- One in four deaths on B.C. roads involve distracted driving
- Insurance Corporation of British Columbia, police and B.C. Government team up to run distracted driving campaign in March
Distracted driving is responsible for approximately one quarter of all fatal crashes in B.C. Most drivers understand that using their phone increases their risk of crashing yet many still do it. That’s why the Insurance Corporation of British Columbia (ICBC), police and the B.C. government have teamed up for a month-long distracted driving campaign in March.
According to the Insurance Institute for Highway Safety, the odds of crashing increase by five times when using your phone, whether dialing, texting, reading or using social media.
Police are ramping up their enforcement of distracted driving across the province. Cell Watch volunteers will be roadside, reminding drivers to leave their phones alone. And ICBC road safety coordinators will be attending community events with a driving simulator the public can try.
You can take a stand against distracted driving and encourage others to do the same by picking up a free decal to display on your vehicle at ICBC driver licensing offices and participating Autoplan broker offices.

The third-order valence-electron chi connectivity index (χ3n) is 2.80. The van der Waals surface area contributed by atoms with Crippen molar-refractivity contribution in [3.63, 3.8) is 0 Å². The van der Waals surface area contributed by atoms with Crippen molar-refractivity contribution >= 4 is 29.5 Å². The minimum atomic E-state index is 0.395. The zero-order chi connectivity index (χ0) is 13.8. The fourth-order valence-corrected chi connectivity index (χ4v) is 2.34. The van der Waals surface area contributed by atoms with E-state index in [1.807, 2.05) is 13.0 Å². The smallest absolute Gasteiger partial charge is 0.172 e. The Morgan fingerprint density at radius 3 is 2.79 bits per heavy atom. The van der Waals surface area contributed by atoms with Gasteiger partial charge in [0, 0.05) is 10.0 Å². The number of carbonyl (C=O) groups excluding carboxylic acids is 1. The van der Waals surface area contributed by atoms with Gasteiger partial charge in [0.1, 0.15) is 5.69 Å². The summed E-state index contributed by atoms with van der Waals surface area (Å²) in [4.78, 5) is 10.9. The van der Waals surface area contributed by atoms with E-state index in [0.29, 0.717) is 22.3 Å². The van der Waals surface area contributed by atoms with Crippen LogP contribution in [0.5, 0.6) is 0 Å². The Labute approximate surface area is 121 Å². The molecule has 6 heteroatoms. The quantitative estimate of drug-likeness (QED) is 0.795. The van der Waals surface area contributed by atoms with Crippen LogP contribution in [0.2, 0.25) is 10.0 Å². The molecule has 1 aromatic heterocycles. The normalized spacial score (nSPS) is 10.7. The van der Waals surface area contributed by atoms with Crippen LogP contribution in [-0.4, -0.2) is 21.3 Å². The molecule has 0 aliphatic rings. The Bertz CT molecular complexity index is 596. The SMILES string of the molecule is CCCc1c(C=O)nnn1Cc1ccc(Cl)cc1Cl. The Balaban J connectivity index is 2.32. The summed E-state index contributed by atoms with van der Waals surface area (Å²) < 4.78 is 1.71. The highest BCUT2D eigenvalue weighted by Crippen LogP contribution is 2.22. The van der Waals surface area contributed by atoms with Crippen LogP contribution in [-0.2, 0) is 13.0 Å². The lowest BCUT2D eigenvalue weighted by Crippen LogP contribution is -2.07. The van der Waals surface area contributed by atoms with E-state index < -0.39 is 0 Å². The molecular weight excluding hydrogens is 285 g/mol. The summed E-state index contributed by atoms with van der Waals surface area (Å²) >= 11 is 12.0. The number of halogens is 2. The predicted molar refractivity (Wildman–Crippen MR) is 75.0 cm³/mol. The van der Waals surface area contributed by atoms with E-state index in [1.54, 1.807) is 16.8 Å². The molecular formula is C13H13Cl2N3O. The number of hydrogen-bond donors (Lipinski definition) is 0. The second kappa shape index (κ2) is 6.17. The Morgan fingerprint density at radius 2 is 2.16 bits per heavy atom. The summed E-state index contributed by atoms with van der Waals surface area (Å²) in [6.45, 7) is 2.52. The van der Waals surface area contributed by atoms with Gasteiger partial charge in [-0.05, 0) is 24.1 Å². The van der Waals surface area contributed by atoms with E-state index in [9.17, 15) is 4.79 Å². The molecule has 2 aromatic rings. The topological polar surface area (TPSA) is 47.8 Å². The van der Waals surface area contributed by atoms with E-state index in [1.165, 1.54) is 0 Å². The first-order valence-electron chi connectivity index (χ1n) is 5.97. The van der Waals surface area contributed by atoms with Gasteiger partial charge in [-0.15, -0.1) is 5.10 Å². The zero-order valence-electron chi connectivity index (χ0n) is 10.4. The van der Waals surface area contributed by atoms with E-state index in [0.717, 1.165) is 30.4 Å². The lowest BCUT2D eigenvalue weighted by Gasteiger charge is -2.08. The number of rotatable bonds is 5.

The campaign features radio advertising and digital advertising which will appear online as well as in restaurants and bars. You can view an infographic on the Distracted Driving Campaign at icbc.com
“Distracted driving remains a serious concern and we’re committed to taking steps to make our roads safer for everyone.”
“Police across B.C. are doing their part to change behaviours by enforcing the law and we can all do our part by letting every phone call or text wait until we reach our destination,” said Mike Morris, Minister of Public Safety and Solicitor General.
“Safety on our highways and in our communities is our top priority,” said Todd Stone, Minister of Transportation and Infrastructure. “You’re five times more likely to crash if you’re using your phone while driving so leave your phone alone and stay focused on the road.”
“B.C. drivers know it’s against the law, but far too many still make excuses for their behaviour, and put themselves and others at risk by using their phone while driving,” said Chief Constable Neil Dubord, Chair of the B.C. Association of Chiefs of Police Traffic Safety Committee. “That’s why we’re cracking down on those who cannot police themselves. Even when you’re at a red light or in slow moving traffic – you’re still in control of a vehicle – and the law still applies.”